This interview is based on responses from a tweet chat that took place on April 28, 2021. Answers have been lightly edited for clarity.
What experiences shaped your understanding of the importance of agriculture?
Sen. Kim Jackson (GA): As a sixth-generation Black farmer, I think about agriculture every day when I do farm chores! I raise goats, bees, ducks, and chickens and all kinds of vegetables. And, I eat food every day!
Rep. Brian Turner (NC): My grandma grew up in the mountain border of North Carolina & Tennessee. Raising livestock & planting row crops were a way of life for her. I’m grateful she passed those skills to me, and now I get to pass it on to my daughter growing our own veggies in the backyard.
Rep. Rebecca Mitchell (GA): At first: a square baler without a kicker. Loading 50- and 100-pound feed sacks at the mill. Outdoor water spigots in the winter in New York. Fiberglass fence posts (never. ever. again).
Later: working at the dairy farm next door. Fitting sheep at shows.
Professionally: ambulatory rotations in veterinary school and analyzing milk quality and pathogens from dairy farms.
Rep. Julie von Haefen (NC): Growing up in Iowa, I saw firsthand how agriculture can be an integral part of the economy, our community and our environment. My house was on the edge of a cornfield and detasseling corn was the premier summer job for teenagers!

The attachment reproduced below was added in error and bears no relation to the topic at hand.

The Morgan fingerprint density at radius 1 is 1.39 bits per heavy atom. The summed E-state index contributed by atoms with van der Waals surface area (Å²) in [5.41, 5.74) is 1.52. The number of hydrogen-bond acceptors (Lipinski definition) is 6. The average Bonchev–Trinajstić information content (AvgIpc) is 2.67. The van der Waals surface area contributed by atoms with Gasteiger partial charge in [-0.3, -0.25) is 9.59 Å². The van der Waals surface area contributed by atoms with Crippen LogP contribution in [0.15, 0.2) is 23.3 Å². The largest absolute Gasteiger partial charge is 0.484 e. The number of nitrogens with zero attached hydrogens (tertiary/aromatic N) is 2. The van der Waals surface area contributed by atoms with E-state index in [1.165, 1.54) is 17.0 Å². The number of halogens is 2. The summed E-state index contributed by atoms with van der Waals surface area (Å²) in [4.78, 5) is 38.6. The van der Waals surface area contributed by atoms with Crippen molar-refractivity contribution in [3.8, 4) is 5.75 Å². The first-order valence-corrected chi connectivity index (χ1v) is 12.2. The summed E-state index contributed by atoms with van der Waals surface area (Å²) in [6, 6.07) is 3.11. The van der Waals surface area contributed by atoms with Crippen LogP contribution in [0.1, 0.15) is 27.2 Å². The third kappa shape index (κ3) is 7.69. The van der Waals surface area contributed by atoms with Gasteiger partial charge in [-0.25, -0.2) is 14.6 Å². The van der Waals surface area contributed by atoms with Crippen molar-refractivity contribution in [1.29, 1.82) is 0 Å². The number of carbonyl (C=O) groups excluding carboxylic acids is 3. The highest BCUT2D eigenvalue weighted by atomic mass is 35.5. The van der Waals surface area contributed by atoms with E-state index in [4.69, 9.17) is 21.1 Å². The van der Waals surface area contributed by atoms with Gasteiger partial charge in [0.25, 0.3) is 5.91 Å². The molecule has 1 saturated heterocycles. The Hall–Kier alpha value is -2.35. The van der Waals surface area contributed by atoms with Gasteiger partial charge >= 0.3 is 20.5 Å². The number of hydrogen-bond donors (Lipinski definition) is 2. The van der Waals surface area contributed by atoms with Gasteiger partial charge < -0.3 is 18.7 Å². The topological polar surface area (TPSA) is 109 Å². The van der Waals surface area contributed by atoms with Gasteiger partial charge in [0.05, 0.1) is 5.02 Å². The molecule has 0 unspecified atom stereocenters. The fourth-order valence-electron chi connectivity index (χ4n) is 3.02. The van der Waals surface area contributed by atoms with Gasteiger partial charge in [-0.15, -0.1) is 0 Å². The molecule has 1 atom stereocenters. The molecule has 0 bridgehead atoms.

Agriculture issues range from food insecurity to soil health—what are some of the agriculture issues in your district?
Sen. Natalie Murdock (NC): Food insecurity is an issue in my senate district. 16.5% of people in my county are food insecure, that’s over 45,000 people. Over 12,000 children are food insecure.
Rep. Julie von Haefen (NC): We don’t have a lot of farms, but urban agriculture is becoming more important! Urban farming is the practice of cultivating, processing, and distributing food in or around urban areas—an important tool to ensure our communities have access to fresher and healthier foods!
Sen. Rosemary Bayer (MI): My district spans a wide array of urban, suburban and rural areas. While we don’t have much farming in the district anymore, soil as a vital living system is important to all of us. From large rural farms to urban gardens, we all need healthy soil! Constituents all over the state & my district suffer from food insecurity and Covid has only made this worse. In addition to sustainable farming across the state, local sustainable urban and suburban gardens can help with food insecurity.
Sen. Kim Jackson (GA): In District 41, like many places in Georgia, people struggle with food insecurity. And for folks growing food in the city—often to address this very issue!—there can be many roadblocks.
I’m encouraged by efforts to bring fresh food to more people and support new growers. We need collaboration across sectors—and at all levels of government!—to decrease barriers to healthy food and urban agriculture.
Tell us about an agriculture, food, or rural issue you are working on in your state.
Sen. Kim Jackson (GA): I serve on the Senate Agriculture & Consumer Affairs Committee. I’m working to support Black farmers across the state of Georgia and bring fresh, healthy food to those who need it most.
Rep. Brian Turner (NC): As a member of the Ag appropriations committee I’m working to make sure the preservation programs are funded and also fighting for improved broadband penetration so farmers can modernize, be more efficient, and so kids know they can farm and be connected.